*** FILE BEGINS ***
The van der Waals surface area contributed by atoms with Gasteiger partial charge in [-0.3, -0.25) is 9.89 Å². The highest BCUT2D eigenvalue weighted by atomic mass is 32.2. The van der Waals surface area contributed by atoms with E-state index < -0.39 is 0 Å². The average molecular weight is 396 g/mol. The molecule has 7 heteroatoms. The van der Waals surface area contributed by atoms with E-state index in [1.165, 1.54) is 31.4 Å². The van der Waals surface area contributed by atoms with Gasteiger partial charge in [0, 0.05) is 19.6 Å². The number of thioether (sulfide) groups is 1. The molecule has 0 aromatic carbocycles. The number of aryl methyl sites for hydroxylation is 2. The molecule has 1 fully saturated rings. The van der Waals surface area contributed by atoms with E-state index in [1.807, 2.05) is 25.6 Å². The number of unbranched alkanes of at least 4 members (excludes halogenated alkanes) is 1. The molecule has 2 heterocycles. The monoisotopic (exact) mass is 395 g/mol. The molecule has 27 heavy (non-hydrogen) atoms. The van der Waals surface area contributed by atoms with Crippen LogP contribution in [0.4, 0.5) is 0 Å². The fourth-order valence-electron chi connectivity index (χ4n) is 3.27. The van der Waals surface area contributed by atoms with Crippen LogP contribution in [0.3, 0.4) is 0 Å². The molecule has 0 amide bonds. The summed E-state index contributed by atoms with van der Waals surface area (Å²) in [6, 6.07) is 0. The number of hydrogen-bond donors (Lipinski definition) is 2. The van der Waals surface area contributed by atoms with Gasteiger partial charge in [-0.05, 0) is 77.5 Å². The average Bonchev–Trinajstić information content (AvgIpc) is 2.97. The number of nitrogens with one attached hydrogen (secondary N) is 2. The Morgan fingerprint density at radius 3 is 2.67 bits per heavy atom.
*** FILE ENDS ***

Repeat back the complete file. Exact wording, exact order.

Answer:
The van der Waals surface area contributed by atoms with Gasteiger partial charge in [-0.3, -0.25) is 9.89 Å². The highest BCUT2D eigenvalue weighted by atomic mass is 32.2. The van der Waals surface area contributed by atoms with E-state index < -0.39 is 0 Å². The average molecular weight is 396 g/mol. The molecule has 7 heteroatoms. The van der Waals surface area contributed by atoms with E-state index in [1.165, 1.54) is 31.4 Å². The van der Waals surface area contributed by atoms with Gasteiger partial charge in [0, 0.05) is 19.6 Å². The number of thioether (sulfide) groups is 1. The molecule has 0 aromatic carbocycles. The number of aryl methyl sites for hydroxylation is 2. The molecule has 1 fully saturated rings. The van der Waals surface area contributed by atoms with E-state index in [1.807, 2.05) is 25.6 Å². The number of unbranched alkanes of at least 4 members (excludes halogenated alkanes) is 1. The molecule has 2 heterocycles. The monoisotopic (exact) mass is 395 g/mol. The molecule has 27 heavy (non-hydrogen) atoms. The van der Waals surface area contributed by atoms with Crippen LogP contribution in [0.4, 0.5) is 0 Å². The fourth-order valence-electron chi connectivity index (χ4n) is 3.27. The van der Waals surface area contributed by atoms with Crippen LogP contribution in [0.3, 0.4) is 0 Å². The molecule has 0 amide bonds. The summed E-state index contributed by atoms with van der Waals surface area (Å²) in [6, 6.07) is 0. The number of hydrogen-bond donors (Lipinski definition) is 2. The van der Waals surface area contributed by atoms with Gasteiger partial charge in [-0.05, 0) is 77.5 Å². The average Bonchev–Trinajstić information content (AvgIpc) is 2.97. The number of nitrogens with one attached hydrogen (secondary N) is 2. The Morgan fingerprint density at radius 3 is 2.67 bits per heavy atom.